The Dainton brewery is one of the funnest outfits in my home state of Victoria. Their attitude is positive but harbours a dark, edgy theme right across their beers. They are also one of the only Australian microbreweries to stress the “family” nature of their operation; reminding me of the millions of “family” restaurants dotted across the United States. It’s taken me a while to write a tasting post for these guys, but I picked a winner: their latest beer is the Bastard Brother Belgian Rye IPA. It’s big and it’s good!
However, it’s neither particularly “Belgian” or “rye”. Instead it feels more like a typical U.S.-style double IPA. I don’t know if this is simply another case of naming the beer after the wrong ingredients i.e. it is meant to taste this way, or if they were were simply subdued by the brutal malt and hop bill. Regardless the beer presents the grandest, tightest head I have seen in a while. It neither thinned nor changed in the twenty minutes it took for me to drink my pint: it just sat, dense, foreboding.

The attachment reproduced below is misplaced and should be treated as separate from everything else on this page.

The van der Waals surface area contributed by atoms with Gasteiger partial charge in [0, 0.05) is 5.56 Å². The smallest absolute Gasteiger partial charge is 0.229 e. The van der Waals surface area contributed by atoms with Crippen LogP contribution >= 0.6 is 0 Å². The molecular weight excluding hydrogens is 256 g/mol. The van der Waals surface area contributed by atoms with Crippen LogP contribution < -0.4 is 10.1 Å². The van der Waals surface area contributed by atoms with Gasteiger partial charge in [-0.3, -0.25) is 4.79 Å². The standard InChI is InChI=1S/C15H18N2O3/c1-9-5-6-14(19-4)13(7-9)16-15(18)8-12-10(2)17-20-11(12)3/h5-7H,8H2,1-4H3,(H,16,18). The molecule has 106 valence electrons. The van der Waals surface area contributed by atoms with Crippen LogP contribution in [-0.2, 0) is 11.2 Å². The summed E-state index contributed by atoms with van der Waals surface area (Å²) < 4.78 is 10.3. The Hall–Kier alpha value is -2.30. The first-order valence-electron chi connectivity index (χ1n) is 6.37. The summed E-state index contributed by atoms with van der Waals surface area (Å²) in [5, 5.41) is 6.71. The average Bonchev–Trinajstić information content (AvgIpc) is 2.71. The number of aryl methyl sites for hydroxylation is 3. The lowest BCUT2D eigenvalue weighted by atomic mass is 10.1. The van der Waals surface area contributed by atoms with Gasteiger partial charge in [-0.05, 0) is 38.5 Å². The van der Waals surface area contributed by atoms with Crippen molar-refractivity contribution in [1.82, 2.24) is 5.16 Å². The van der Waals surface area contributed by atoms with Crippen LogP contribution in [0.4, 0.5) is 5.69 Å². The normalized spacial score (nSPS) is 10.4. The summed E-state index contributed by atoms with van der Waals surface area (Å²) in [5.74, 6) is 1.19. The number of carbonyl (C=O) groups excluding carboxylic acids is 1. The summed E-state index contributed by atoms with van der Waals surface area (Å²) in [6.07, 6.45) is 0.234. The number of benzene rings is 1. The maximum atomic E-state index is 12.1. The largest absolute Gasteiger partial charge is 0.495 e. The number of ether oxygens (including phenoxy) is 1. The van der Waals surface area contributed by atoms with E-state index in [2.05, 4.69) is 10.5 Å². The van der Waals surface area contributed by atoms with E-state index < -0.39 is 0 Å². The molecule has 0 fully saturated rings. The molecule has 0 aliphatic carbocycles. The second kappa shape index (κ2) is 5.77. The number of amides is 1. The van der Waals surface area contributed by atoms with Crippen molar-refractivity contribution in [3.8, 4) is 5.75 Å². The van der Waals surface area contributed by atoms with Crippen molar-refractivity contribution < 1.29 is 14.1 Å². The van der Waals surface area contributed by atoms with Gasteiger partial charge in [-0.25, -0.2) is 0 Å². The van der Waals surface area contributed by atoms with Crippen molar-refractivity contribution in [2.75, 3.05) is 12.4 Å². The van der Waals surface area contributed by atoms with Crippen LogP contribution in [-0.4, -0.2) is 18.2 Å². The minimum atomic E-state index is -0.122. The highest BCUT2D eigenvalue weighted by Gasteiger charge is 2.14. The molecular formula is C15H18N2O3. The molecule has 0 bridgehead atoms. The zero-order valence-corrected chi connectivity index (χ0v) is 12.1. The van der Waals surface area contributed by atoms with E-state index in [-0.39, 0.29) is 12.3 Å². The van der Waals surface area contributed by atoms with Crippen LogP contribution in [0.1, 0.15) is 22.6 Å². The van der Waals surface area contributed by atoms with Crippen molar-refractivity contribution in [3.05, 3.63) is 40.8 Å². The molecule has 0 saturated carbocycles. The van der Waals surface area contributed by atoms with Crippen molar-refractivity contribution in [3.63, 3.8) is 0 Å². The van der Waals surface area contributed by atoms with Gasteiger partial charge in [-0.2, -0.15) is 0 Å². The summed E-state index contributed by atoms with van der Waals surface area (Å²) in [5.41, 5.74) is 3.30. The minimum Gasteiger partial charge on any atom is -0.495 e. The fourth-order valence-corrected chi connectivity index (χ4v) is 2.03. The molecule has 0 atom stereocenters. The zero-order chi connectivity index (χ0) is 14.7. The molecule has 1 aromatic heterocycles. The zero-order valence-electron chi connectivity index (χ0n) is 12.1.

The beer is a piercing orange with a whopping citrus hop aroma, bringing pineapple, grapefruit, cane sugar and wet carpet in equal measures. It’s a phenomenal aroma pushing into barley-wine territory: rich, rich, rich. It wafted across the table, it swirled through the air, it thickened the very atmosphere of the place. Gooood.
A haze is definitely present. The beer is not clear at all – my glass was ice cold, so it could be chill haze, but is more likely from wheat in the grist given the Belgian designation. A super bitter punch of hops still manages to sit under a sickly cordial sweetness – there are a lot of residual sugars, nothing dry about it. Hints of orange peel but so so so small you wouldn’t notice if not looking.
This is a punishing IPA perfect for winter’s eve. I got nothing interesting from the supposedly Belgian yeast, and it could be a touch drier, but it’s a damn fine drop and comparatively cheap to boot.
I drank a pint of this draught beer at Carwyn Cellars, Thornbury.